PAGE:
Bariatric surgery and the increased risk of using Tylenol / Acetaminophen
|January 7, 2013||Filled under General Health, WLS Tips||
When you have bariatric or weight loss surgery you are told to avoid taking aspirin and ibuprophen due to the damage it can cause your pouch. Now we also may have an increased risk when using Tylenol or Acetaminophen as well. While this story in the San Fransico Chronicle is a month old I actually discovered this issue last year.
At the beginning of the year I had a tooth that had started to hurt every now and then. It didn’t happen frequently and it would subside after flossing so my initial thought was something had got stuck in the gumline. At least that’s what I thought until the day it suddently started hurting and didn’t stop. A trip to the dentist and a cracked tooth was discovered. Turns out it had cracked enough that a root canal should have been performed. Lacking both dental insurance and the money the dentist removed the old filling and patched the tooth up. I was told the pain of the now dying root would subside and I should take Advil to help with the inflammation. Since WLS patients shouldn’t take Advil I decided to use it just for a few days to decrease the swelling and then switch over to Tylenol. I took the Tylenol according to the package for about 3 weeks until all the discomfort subsided.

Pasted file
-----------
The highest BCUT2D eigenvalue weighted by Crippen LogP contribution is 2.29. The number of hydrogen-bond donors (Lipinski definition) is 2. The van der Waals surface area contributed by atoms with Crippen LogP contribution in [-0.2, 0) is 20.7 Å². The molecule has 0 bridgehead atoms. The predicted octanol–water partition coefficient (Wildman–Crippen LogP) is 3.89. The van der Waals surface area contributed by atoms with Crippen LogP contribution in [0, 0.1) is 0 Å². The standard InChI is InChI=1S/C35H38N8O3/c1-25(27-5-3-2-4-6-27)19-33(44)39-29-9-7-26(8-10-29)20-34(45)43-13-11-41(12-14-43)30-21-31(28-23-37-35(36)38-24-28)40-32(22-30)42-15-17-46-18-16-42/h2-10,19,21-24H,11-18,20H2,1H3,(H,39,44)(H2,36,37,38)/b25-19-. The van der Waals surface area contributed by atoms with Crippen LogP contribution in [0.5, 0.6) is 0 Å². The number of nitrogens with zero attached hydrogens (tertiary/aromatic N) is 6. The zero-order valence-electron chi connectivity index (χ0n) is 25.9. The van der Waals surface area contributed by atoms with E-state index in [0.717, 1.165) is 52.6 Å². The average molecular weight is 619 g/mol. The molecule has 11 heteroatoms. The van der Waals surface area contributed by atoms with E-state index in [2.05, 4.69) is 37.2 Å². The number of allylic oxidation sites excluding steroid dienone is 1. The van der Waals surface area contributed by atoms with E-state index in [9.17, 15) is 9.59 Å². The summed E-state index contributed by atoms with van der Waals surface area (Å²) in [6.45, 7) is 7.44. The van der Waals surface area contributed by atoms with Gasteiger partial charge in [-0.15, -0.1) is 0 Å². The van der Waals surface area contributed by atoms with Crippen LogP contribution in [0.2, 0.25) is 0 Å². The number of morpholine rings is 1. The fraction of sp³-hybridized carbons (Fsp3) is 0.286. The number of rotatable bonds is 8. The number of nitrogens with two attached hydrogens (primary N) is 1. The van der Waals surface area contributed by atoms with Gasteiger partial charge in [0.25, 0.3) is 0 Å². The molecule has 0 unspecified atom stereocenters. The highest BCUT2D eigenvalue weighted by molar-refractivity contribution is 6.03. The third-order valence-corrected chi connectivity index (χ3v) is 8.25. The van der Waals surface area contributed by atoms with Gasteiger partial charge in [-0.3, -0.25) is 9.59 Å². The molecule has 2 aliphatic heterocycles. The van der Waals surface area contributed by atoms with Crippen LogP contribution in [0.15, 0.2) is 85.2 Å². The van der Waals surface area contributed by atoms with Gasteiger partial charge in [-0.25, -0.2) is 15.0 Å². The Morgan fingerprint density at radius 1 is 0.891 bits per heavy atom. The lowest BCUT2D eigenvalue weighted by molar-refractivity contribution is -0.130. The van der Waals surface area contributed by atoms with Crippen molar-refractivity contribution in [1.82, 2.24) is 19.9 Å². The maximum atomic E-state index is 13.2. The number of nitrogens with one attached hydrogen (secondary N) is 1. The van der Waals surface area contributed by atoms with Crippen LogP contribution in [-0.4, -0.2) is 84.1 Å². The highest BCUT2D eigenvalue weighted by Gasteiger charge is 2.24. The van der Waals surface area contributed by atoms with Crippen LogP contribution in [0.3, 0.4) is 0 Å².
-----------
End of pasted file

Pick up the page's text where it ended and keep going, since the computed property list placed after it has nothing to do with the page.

At the very end of the tooth ordeal I was scheduled for a physical. Of course this means lots of blood work….blood count, liver function, kidney function, thyroid, etc. The labs all came back fine except for the liver function tests which had now suddenly shot up quite high. The doctor’s first thought was hepatitis and more labs were drawn. Of course that test came back negative. My liver function tests were checked a few more times and, thankfully, they slowly came back down. No one could figure out what had caused this until I mentioned my tooth and the regular Tylenol use. The doctor thought it was impossible for 3 weeks of steady use to cause a problem but now we see this may not be true.
In my life before WLS I took Tylenol on a regular basis for knee and back pain. After losing weight my knees and back no longer hurt so I only took Tylenol on rare occasions. I know that there are many WLS patients out there who can no longer take aspirin or ibuprophen and now take Tylenol instead. If you do then please tell your doctor about the potentially increased risk of liver damage so they can monitor your liver function tests.
Also be aware that Tylenol or acetaminophen is also found in many other medications such as pain killers and cold medicines. Please count the amount included in those medications when figuring your total daily dose.